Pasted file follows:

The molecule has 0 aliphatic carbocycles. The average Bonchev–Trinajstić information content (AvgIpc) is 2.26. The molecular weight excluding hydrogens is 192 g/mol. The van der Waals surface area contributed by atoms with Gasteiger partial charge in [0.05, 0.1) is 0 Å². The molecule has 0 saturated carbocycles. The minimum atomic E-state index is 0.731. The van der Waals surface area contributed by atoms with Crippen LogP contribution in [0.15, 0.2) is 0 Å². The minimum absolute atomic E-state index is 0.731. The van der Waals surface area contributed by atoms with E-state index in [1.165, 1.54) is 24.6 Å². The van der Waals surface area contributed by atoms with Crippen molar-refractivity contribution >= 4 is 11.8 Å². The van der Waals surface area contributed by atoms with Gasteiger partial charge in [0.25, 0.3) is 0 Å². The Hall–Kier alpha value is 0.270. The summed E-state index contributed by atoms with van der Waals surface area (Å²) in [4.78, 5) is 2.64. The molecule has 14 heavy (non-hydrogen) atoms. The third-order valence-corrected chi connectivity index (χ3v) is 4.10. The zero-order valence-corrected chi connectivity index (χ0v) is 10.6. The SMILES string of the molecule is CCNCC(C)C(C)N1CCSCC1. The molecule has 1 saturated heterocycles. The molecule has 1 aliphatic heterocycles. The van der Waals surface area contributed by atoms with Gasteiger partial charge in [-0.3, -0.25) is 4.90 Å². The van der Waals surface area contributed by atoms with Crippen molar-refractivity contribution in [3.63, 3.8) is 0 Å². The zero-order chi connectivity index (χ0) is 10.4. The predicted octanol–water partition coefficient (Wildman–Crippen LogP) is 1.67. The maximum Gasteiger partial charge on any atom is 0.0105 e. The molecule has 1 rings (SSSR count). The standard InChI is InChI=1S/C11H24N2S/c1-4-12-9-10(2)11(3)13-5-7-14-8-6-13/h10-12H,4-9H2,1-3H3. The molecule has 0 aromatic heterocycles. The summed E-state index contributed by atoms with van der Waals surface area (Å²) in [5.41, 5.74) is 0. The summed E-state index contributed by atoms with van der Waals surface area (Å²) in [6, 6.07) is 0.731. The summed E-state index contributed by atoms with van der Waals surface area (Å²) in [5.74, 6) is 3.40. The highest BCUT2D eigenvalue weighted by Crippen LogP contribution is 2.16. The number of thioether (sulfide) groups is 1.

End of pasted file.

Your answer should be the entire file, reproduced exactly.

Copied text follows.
The molecule has 0 aliphatic carbocycles. The average Bonchev–Trinajstić information content (AvgIpc) is 2.26. The molecular weight excluding hydrogens is 192 g/mol. The van der Waals surface area contributed by atoms with Gasteiger partial charge in [0.05, 0.1) is 0 Å². The molecule has 0 saturated carbocycles. The minimum atomic E-state index is 0.731. The van der Waals surface area contributed by atoms with Crippen LogP contribution in [0.15, 0.2) is 0 Å². The minimum absolute atomic E-state index is 0.731. The van der Waals surface area contributed by atoms with E-state index in [1.165, 1.54) is 24.6 Å². The van der Waals surface area contributed by atoms with Crippen molar-refractivity contribution >= 4 is 11.8 Å². The van der Waals surface area contributed by atoms with Gasteiger partial charge in [0.25, 0.3) is 0 Å². The Hall–Kier alpha value is 0.270. The summed E-state index contributed by atoms with van der Waals surface area (Å²) in [4.78, 5) is 2.64. The molecule has 14 heavy (non-hydrogen) atoms. The third-order valence-corrected chi connectivity index (χ3v) is 4.10. The zero-order valence-corrected chi connectivity index (χ0v) is 10.6. The SMILES string of the molecule is CCNCC(C)C(C)N1CCSCC1. The molecule has 1 saturated heterocycles. The molecule has 1 aliphatic heterocycles. The van der Waals surface area contributed by atoms with Gasteiger partial charge in [-0.3, -0.25) is 4.90 Å². The van der Waals surface area contributed by atoms with Crippen molar-refractivity contribution in [3.63, 3.8) is 0 Å². The zero-order chi connectivity index (χ0) is 10.4. The predicted octanol–water partition coefficient (Wildman–Crippen LogP) is 1.67. The maximum Gasteiger partial charge on any atom is 0.0105 e. The molecule has 1 rings (SSSR count). The standard InChI is InChI=1S/C11H24N2S/c1-4-12-9-10(2)11(3)13-5-7-14-8-6-13/h10-12H,4-9H2,1-3H3. The molecule has 0 aromatic heterocycles. The summed E-state index contributed by atoms with van der Waals surface area (Å²) in [5.41, 5.74) is 0. The summed E-state index contributed by atoms with van der Waals surface area (Å²) in [6, 6.07) is 0.731. The summed E-state index contributed by atoms with van der Waals surface area (Å²) in [5.74, 6) is 3.40. The highest BCUT2D eigenvalue weighted by Crippen LogP contribution is 2.16. The number of thioether (sulfide) groups is 1.